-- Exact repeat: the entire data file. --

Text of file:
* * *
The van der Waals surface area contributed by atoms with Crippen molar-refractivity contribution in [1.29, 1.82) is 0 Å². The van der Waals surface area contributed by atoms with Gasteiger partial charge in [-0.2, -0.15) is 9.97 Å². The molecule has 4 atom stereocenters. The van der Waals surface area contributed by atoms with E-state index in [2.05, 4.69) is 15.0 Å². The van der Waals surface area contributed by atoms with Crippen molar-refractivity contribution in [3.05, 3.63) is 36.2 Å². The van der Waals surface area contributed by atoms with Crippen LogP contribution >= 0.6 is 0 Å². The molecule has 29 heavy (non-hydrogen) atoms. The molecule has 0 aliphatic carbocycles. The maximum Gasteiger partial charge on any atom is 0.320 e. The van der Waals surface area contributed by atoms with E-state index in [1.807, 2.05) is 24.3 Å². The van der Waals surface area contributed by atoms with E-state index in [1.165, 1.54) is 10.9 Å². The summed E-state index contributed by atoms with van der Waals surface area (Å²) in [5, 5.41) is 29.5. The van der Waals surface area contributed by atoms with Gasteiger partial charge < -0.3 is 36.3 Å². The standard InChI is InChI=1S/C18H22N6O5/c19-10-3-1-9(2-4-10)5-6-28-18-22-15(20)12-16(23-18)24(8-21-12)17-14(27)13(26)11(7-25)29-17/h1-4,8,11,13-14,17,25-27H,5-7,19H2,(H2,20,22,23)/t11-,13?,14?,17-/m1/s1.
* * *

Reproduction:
The van der Waals surface area contributed by atoms with Crippen molar-refractivity contribution in [1.29, 1.82) is 0 Å². The van der Waals surface area contributed by atoms with Gasteiger partial charge in [-0.2, -0.15) is 9.97 Å². The molecule has 4 atom stereocenters. The van der Waals surface area contributed by atoms with E-state index in [2.05, 4.69) is 15.0 Å². The van der Waals surface area contributed by atoms with Crippen molar-refractivity contribution in [3.05, 3.63) is 36.2 Å². The van der Waals surface area contributed by atoms with Crippen LogP contribution >= 0.6 is 0 Å². The molecule has 29 heavy (non-hydrogen) atoms. The molecule has 0 aliphatic carbocycles. The maximum Gasteiger partial charge on any atom is 0.320 e. The van der Waals surface area contributed by atoms with E-state index in [1.807, 2.05) is 24.3 Å². The van der Waals surface area contributed by atoms with E-state index in [1.165, 1.54) is 10.9 Å². The summed E-state index contributed by atoms with van der Waals surface area (Å²) in [5, 5.41) is 29.5. The van der Waals surface area contributed by atoms with Gasteiger partial charge < -0.3 is 36.3 Å². The standard InChI is InChI=1S/C18H22N6O5/c19-10-3-1-9(2-4-10)5-6-28-18-22-15(20)12-16(23-18)24(8-21-12)17-14(27)13(26)11(7-25)29-17/h1-4,8,11,13-14,17,25-27H,5-7,19H2,(H2,20,22,23)/t11-,13?,14?,17-/m1/s1.